Message in a Bottle
The P.F.K.A.T.O.P., Wikipedia, and Women

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In 1991, the shortlist for the Booker Prize, the UK’s most prestigious literary award, consisted of six male authors and no women at all. To that point, in fact, only ten percent of all shortlisted books in the history of that prize had been written by women. But the 1991 list was the one that sparked a movement of sorts, as a group was formed dedicated to doing something about this particular kind of gender disparity. By 1996 they’d launched their own award for women’s writing, with a corporate sponsor to promote it and an anonymous donor who agreed to contribute the funding for a £30,000 annual prize. Thus was born the Orange Prize, open to female writers from any nation whose books were published in the UK. Over the years, winners have included Ann Patchett, Zadie Smith, Rose Tremain, Ann Michaels, and many others. As of last year, the telecommunications company that had long sponsored the prize decided to focus its efforts elsewhere, so while new sponsorship is being sought, the award is officially referred to as The Women’s Prize for Fiction. I prefer the handle my colleague Cindy coined—The Prize Formerly Known As The Orange Prize, or The P.F.K.A.T.O.P. for short.

This year’s shortlist is a veritable Who’s Who for ladies of letters, all high-visibility, well-respected candidates:

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Mantel has already won just about everything there is to win for her very popular historical novel, and the other nominees are also favorites, here at Island Books and in the larger world. If there’s a dark horse, it must be the entry from Seattle, Maria Semple, who’s a relative newcomer to fiction, although her latest satiric comedy is a runaway hit. It’s great to see one of our own share the spotlight with international bigshots, and that’s one of the nicest aspects of the P.F.K.A.T.O.P. Very few other literary prizes draw from such a broad geography.

But the P.F.K.A.T.O.P. is not without detractors. Since its beginnings, some have criticized it sharply. Booker winner A.S. Byatt called it “a sexist prize” that was “never needed,” and critic Auberon Waugh referred to it as the “Lemon Prize.” The iconoclastic feminist Germaine Greer speculated that we’d next see a prize for “writers with red hair.” On the other hand, American novelist Cynthia Ozick has said that given the global history of sexual discrimination, the prize "was not born into an innocent republic of letters" and went on to say that, "[f]or readers and writers, in sum, the more prizes the better, however they are structured, and philosophy be damned." I tend to take her view on this matter, as I do with most related issues. She can be pretty convincing (and quite funny) on the topic of writing and gender. Watch her eviscerate Norman Mailer at a 1971 debate in New York on the subject of “Women’s Liberation.”

Further proof of the validity of the P.F.K.A.T.O.P., if any was needed, arose from a recent kerfuffle that started on one of the the world’s most visited websites and spread from there. A Wikipedia moderator, motivated by an over-inflated sense of efficiency and who knows what else, decided to streamline the site’s lengthy list of “American Novelists” by moving some members of it into subcategories. He (of course it was a he) began to systematically delete women’s names from the main list and spin them off into their own section, “American Women Novelists,” without creating a comparable “American Men Novelists” section. Most of you will quickly recognize why this was problematic and can skip the next paragraph, but if not, read on.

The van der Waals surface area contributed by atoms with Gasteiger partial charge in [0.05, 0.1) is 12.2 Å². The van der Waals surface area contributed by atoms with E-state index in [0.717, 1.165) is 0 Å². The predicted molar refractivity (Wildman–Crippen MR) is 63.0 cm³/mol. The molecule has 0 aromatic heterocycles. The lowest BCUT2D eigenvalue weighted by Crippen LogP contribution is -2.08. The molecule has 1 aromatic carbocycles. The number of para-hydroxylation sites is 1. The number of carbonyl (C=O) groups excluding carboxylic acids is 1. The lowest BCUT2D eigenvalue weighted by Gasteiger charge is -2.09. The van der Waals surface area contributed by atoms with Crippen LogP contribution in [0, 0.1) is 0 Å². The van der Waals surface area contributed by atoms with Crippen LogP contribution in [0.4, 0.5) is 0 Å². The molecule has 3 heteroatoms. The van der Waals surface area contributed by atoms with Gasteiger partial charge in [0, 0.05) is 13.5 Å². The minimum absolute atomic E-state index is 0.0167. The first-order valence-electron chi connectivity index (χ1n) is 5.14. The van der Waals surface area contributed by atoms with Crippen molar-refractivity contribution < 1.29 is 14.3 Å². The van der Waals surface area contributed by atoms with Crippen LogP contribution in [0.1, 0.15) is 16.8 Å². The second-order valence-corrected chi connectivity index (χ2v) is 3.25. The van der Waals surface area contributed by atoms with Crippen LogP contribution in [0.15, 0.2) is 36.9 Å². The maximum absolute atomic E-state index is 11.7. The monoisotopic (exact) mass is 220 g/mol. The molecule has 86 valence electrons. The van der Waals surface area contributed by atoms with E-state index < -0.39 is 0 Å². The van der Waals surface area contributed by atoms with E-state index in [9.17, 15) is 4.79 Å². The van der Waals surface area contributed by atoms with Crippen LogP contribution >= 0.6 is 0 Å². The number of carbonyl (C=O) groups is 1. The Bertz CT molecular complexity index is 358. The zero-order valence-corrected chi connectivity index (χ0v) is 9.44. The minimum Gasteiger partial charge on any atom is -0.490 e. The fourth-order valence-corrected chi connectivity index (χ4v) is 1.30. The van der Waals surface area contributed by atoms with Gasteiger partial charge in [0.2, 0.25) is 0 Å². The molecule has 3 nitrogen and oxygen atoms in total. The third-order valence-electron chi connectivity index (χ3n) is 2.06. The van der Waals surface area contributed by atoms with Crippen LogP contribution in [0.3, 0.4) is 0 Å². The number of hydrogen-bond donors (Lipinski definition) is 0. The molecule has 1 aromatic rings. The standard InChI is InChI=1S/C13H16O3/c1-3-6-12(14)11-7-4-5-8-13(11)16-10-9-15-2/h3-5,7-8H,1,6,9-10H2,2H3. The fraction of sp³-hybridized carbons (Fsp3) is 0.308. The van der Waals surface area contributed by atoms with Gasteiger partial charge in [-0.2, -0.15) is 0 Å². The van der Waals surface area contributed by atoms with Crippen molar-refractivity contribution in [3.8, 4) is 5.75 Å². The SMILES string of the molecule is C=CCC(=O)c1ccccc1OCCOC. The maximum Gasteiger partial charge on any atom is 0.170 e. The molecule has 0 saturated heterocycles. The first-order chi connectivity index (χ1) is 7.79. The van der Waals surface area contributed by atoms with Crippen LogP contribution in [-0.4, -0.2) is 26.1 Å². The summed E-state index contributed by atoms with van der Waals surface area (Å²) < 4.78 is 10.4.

It’s useful at times to differentiate one thing from another, and no one questions that it’s constructive to do so. That’s why Wikipedia has subcategories in the first place, and why we have more than one section in the bookstore, and why bakeries sell more than one kind of cake. But when those bakeries organize their stock, they don’t pick one flavor to favor. They don’t declare that “cake” by default means “chocolate,” so chocolate cakes don’t need a label, while all other kinds—carrot, angel food, red velvet—get shelved separately. They hang up one big sign that says “CAKE” and stick little identifying flags on all the varieties equally. Cake is cake and writers are writers; they shouldn’t be judged by the color of their frosting or their gender, but instead by the content of their character and the quality of their crumb. So to speak.

After the moderator’s reshuffling was brought to public attention (initially by Amanda Filipacchi, one of the affected writers), Wikipedia rolled back the change, so that’s good. What’s not so good is that it happened in the first place, and that a substantial number of people still don’t understand what the brouhaha was about, including the guy who started the whole thing. You can read some defensive comments from him at the bottom of this summary article from the New York Review of Books.

I don’t know if it’ll ever happen, but until everyone recognizes that you can’t measure the difference between men and women by how much one gender deviates from “normal,” I think there’s a place for the P.F.K.A.T.O.P. I’ll be applauding the winner on June 5th, whoever she may be.

—James

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